Erik de Buhr builds huts for the homeless – but eventually gives them a 'loving shove'

The 6-by-10-foot dwellings provide people who have been living on the streets a safe place to sleep and put together a plan.

Gail Wood
Erik and Fay de Buhr, who run Community Supported Shelters in Eugene, Ore., stand in front of one of their huts for homeless people.

Erik de Buhr’s ambition has never been to pull down a big paycheck each week. His search for purpose has had more to do with having a positive impact. “I wanted to find a way to make a difference in my community,” he says.

Mr. de Buhr, a chatty, easygoing man who grew up here in Eugene, Ore., has found his dream job in the construction industry. Today he uses his skills to build huts, 6-by-10-foot dwellings.

Then he gives them away.

For the past three years, these small dwellings have become a home for the homeless in Eugene.

“When I look around and ask what do I want to do in society, nothing [else] appeals to me,” de Buhr says. “That’s why we went into business for ourselves. We want to do what we can to make our community a better place for everybody.”

Teaming up with 12 local churches, de Buhr and his wife, Fay, are giving people who have been living on the streets a safe place to sleep. So far they’ve placed 49 huts in the community, serving 100-plus homeless people.

De Buhr, founder and director of the nonprofit group Community Supported Shelters (CSS), calls his program a hand up, not a handout. He’s careful not to take away the motivation of the people he’s helping to better themselves.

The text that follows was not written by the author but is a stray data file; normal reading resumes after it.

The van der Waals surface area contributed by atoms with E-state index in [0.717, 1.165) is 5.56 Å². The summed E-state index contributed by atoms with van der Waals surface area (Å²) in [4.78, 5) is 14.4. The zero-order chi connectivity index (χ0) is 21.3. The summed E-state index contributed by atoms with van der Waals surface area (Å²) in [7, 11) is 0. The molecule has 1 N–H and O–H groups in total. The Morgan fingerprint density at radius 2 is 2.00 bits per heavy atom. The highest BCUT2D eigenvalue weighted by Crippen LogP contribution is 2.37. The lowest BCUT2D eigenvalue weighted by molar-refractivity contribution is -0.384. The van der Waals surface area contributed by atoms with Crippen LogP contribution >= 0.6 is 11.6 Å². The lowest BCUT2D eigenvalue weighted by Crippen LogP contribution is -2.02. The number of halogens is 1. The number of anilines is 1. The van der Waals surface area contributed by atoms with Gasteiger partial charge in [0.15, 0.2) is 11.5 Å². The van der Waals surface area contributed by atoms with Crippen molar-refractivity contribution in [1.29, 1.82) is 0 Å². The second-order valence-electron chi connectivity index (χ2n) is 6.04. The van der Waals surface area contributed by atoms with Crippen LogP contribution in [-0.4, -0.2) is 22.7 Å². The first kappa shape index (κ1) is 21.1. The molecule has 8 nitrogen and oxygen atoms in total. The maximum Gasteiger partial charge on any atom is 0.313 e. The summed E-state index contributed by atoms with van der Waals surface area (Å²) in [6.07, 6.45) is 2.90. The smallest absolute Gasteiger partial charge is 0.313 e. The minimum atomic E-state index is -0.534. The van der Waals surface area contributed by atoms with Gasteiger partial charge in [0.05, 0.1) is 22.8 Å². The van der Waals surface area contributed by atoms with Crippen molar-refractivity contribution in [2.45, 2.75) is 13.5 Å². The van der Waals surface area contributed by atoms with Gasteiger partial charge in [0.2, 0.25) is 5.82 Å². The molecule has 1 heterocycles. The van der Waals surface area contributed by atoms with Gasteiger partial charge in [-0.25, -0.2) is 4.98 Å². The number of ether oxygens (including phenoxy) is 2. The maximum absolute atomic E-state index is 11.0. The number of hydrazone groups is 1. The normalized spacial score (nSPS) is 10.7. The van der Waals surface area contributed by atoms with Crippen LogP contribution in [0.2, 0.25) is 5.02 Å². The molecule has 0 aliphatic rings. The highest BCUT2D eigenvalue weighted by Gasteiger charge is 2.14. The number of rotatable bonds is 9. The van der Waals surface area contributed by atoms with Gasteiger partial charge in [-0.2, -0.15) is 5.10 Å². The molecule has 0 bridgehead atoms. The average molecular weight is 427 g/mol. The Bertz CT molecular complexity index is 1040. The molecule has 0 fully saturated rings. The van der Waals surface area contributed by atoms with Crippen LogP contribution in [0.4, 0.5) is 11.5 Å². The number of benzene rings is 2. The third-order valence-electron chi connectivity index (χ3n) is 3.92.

“We make people comfortable but not too comfortable,” de Buhr says. “We know of other programs that make them too comfortable and that makes them stuck.”

When a person’s needs are too well met, he says, the question they ask themselves is, “Why move?”

“The drive to improve your situation comes from, and has always come from, not being comfortable,” de Buhr says. “Not being comfortable is not a bad thing.”

Along with providing temporary housing for the homeless, CSS also provides a bridge to other programs. Whether the need is drug rehabilitation or job training, getting eyeglasses or going to a dentist, de Buhr and the churches he partners with can point the way.

The emphasis is always on the next step. “We foster a culture of self-improvement in the camps,” de Buhr says. “That’s what’s rewarded in our camps.”

The idea is to move homeless people from needing assistance to living on their own.

“We encourage people to find ways not to be a burden on the social services,” de Buhr says. “And also for their own well-being not to become dependent on those social services.”

But in some situations those services are very much needed, he agrees, such as for people with ongoing disabilities or mental health problems.

“But if you have the capacity to improve your situation, and also live with a certain self-confidence, that’s what we want to see,” de Buhr says.

The huts themselves are simple shells made from reused, salvaged, donated, and new materials to help keep costs low. The door is lockable, and there’s a window in the rear panel. The huts are insulated. Cots and bedding are supplied by the churches. Portable toilets are made available near the huts.

The churches that partner with de Buhr have agreed to put the huts on their properties and provide food. De Buhr has also partnered with the city of Eugene and provided huts at two rest spots the city has put up, about six huts at each site.

Robert Owen, a disabled veteran, credits CSS for helping him get through a tough time. Mr. Owen, unable to work because of a physical disability, was homeless. He found the hand up that he needed through CSS.

“Because of them I had a place to sleep,” he says. “That meant that there was no more of the vicious daily cycle that a homeless person has. I was able to focus on a bunch of other, more important stuff from what I was doing before.”